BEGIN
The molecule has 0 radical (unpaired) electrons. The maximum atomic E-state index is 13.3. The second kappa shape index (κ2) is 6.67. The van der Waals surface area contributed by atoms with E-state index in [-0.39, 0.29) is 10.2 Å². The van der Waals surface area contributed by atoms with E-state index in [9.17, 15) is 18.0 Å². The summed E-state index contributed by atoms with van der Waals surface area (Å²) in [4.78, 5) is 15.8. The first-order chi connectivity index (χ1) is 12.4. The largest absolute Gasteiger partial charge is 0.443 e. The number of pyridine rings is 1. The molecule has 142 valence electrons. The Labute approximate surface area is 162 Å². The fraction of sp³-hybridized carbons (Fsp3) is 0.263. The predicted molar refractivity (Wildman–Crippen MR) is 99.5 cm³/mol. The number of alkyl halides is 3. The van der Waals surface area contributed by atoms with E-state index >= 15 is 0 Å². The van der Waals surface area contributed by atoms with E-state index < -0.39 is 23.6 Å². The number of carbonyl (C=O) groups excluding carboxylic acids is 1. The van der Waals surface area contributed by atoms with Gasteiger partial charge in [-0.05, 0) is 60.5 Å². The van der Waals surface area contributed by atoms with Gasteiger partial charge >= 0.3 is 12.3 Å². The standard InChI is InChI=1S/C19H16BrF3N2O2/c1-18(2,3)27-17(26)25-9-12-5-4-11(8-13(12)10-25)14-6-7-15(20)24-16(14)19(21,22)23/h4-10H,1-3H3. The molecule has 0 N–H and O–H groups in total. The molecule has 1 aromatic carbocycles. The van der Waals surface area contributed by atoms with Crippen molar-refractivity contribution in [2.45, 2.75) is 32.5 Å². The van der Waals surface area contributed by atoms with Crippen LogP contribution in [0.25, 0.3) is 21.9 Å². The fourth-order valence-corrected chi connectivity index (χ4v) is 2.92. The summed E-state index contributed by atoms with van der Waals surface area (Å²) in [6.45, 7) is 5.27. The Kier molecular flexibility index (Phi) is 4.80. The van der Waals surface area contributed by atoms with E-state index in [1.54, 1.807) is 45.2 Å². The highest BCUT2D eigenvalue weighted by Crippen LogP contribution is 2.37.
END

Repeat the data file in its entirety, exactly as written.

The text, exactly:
The molecule has 0 radical (unpaired) electrons. The maximum atomic E-state index is 13.3. The second kappa shape index (κ2) is 6.67. The van der Waals surface area contributed by atoms with E-state index in [-0.39, 0.29) is 10.2 Å². The van der Waals surface area contributed by atoms with E-state index in [9.17, 15) is 18.0 Å². The summed E-state index contributed by atoms with van der Waals surface area (Å²) in [4.78, 5) is 15.8. The first-order chi connectivity index (χ1) is 12.4. The largest absolute Gasteiger partial charge is 0.443 e. The number of pyridine rings is 1. The molecule has 142 valence electrons. The Labute approximate surface area is 162 Å². The fraction of sp³-hybridized carbons (Fsp3) is 0.263. The predicted molar refractivity (Wildman–Crippen MR) is 99.5 cm³/mol. The number of alkyl halides is 3. The van der Waals surface area contributed by atoms with E-state index >= 15 is 0 Å². The van der Waals surface area contributed by atoms with E-state index < -0.39 is 23.6 Å². The number of carbonyl (C=O) groups excluding carboxylic acids is 1. The van der Waals surface area contributed by atoms with Gasteiger partial charge in [-0.05, 0) is 60.5 Å². The van der Waals surface area contributed by atoms with Gasteiger partial charge >= 0.3 is 12.3 Å². The standard InChI is InChI=1S/C19H16BrF3N2O2/c1-18(2,3)27-17(26)25-9-12-5-4-11(8-13(12)10-25)14-6-7-15(20)24-16(14)19(21,22)23/h4-10H,1-3H3. The molecule has 0 N–H and O–H groups in total. The molecule has 1 aromatic carbocycles. The van der Waals surface area contributed by atoms with Crippen molar-refractivity contribution in [2.45, 2.75) is 32.5 Å². The van der Waals surface area contributed by atoms with Crippen LogP contribution in [0.25, 0.3) is 21.9 Å². The fourth-order valence-corrected chi connectivity index (χ4v) is 2.92. The summed E-state index contributed by atoms with van der Waals surface area (Å²) in [6.45, 7) is 5.27. The Kier molecular flexibility index (Phi) is 4.80. The van der Waals surface area contributed by atoms with E-state index in [1.54, 1.807) is 45.2 Å². The highest BCUT2D eigenvalue weighted by Crippen LogP contribution is 2.37.